Topics: Jon Wood, Chevy Silverado 350
Shane Linkous, Center for Career Development Public Affairs
September 27, 2002
U.S. Navy Story NNS020927-04
FORT WORTH, Texas (NNS) -- The Navy’s recruitment and retention theme “Accelerate Your Life” was driven home to a crowd of 47,000 people at the Texas Motor Speedway in Ft. Worth, Texas, recently.
Fans at the Speedway that day were treated to a special all-Navy pre-race ceremony for the opening of the NASCAR Craftsman Truck Series Silverado 350.
An estimated 100 Sailors and their family members attended the race to participate in the special pre-race festivities, and show their support for the No. 50 Navy Racing Truck and Rousch Racing Team driver, Jon Wood.
The events, which were broadcast live on ESPN, were conducted by Sailors from Naval Air Station Ft. Worth, and Tinker AFB in Oklahoma City. Included, was a special public reenlistment ceremony; a Navy color guard performance; the singing of the national anthem by Storekeeper’s Mate 3rd Class, Cornell Randall; and the unfurling of an American flag, the size of a football field.
Then, it was down to racing as driver, Jon Wood, fired up the Navy Racing Truck for the start of the Silverado 350. Although Wood started the race at the back of the 35-truck field, he managed to successfully maneuver to a 12th-place finish; reaching speeds of up to 180 miles per hour during the race.
“We finished well considering where we started,” said the 21-year-old Wood, who’s been racing competitively since age 12. “It’s a huge honor to be racing for the Navy and I especially like it when we race at tracks near Navy bases; because it’s great to have all the Sailors here to support us.”
With an estimated NASCAR fan base of 75 million strong, it’s not hard to understand why the Navy decided to enter the foray of motor sports marketing. The Navy’s Center for Career Development (CCD), which funds the truck sponsorship with its marketing budget, as part of an ongoing retention effort, committed to sponsoring the full schedule of 22 races during the 2002 season.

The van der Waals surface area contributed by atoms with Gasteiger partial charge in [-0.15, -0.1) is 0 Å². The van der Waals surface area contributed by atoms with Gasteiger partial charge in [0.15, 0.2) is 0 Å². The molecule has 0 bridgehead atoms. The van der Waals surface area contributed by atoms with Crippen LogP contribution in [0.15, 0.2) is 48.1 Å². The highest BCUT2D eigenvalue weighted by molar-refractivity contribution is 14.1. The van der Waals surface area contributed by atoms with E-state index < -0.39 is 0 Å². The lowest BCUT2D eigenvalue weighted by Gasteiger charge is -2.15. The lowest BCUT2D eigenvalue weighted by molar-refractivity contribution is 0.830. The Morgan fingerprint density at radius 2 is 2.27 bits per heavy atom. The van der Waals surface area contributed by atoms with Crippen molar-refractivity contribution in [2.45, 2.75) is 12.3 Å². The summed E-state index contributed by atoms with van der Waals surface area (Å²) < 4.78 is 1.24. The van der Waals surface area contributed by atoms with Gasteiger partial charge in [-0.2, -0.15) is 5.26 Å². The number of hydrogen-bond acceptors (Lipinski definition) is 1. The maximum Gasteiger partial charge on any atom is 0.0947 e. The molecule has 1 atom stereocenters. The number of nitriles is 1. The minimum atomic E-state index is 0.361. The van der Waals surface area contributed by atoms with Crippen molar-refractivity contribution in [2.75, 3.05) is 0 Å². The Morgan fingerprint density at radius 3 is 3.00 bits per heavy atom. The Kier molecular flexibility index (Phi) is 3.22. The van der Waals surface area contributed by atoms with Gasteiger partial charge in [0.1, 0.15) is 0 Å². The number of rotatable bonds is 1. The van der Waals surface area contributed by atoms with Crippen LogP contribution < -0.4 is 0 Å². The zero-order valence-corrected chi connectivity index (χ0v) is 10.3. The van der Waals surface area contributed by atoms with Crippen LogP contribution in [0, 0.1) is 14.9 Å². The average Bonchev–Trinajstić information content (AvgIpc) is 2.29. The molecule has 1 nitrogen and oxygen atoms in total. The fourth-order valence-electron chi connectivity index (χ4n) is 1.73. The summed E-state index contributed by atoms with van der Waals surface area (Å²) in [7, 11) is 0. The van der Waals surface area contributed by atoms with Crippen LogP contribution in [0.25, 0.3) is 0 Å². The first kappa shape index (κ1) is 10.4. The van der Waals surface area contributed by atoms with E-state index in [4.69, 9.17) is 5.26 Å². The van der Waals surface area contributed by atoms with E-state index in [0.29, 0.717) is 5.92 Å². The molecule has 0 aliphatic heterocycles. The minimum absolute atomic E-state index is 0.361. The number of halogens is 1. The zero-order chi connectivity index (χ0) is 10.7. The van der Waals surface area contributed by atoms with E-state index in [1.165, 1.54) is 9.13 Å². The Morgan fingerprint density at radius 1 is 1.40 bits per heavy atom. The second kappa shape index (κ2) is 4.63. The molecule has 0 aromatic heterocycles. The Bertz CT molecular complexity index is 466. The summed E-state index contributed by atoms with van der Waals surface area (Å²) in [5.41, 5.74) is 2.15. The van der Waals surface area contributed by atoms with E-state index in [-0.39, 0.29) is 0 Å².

“As you could tell from the reaction our Sailors received during the opening ceremonies, it’s been a popular idea,” says CCD’s Lt. Fred Cox.
In addition to the Sailors who reenlisted during the Ft. Worth race, Wood has appeared in reenlistment ceremonies for Sailors at races nationwide. With the projected cost to the Navy of nearly $42,000 to replace an experienced petty officer, the reenlistments that have resulted have made it well worth the Navy’s investment.
The sponsorship has also proven successful at building pride for all members of the Navy family, which includes spouses, retirees, parents, veterans, citizen patriots and future Sailors.
“We think the Navy’s involvement in racing is great,” said race fans David and Cathy Alberry, who are also the parents of Fire Controlman 2nd Class, Candy Alberry, who serves aboard USS Wasp (LHD 1).
“This event was great for morale and they’ve treated us well here at the race,” said Aviation Machinist’s Mate 2nd Class, Raymond Buquo, of FAIRECONRON Four at Tinker AFB. “We were honored to participate in the pre-race ceremonies and we all enjoyed the chance to meet a lot of interesting people.”
For Wood, the feeling is mutual.
“There are no words to describe how proud I feel when we do the re-enlistment ceremonies,” said Wood.
For more information on CCD’s retention and reenlistment programs, visit http://www.staynavy.navy.mil/.
For related news, visit the Center for Career Development Navy NewsStand page at http://www.news.navy.mil/local/ccd/.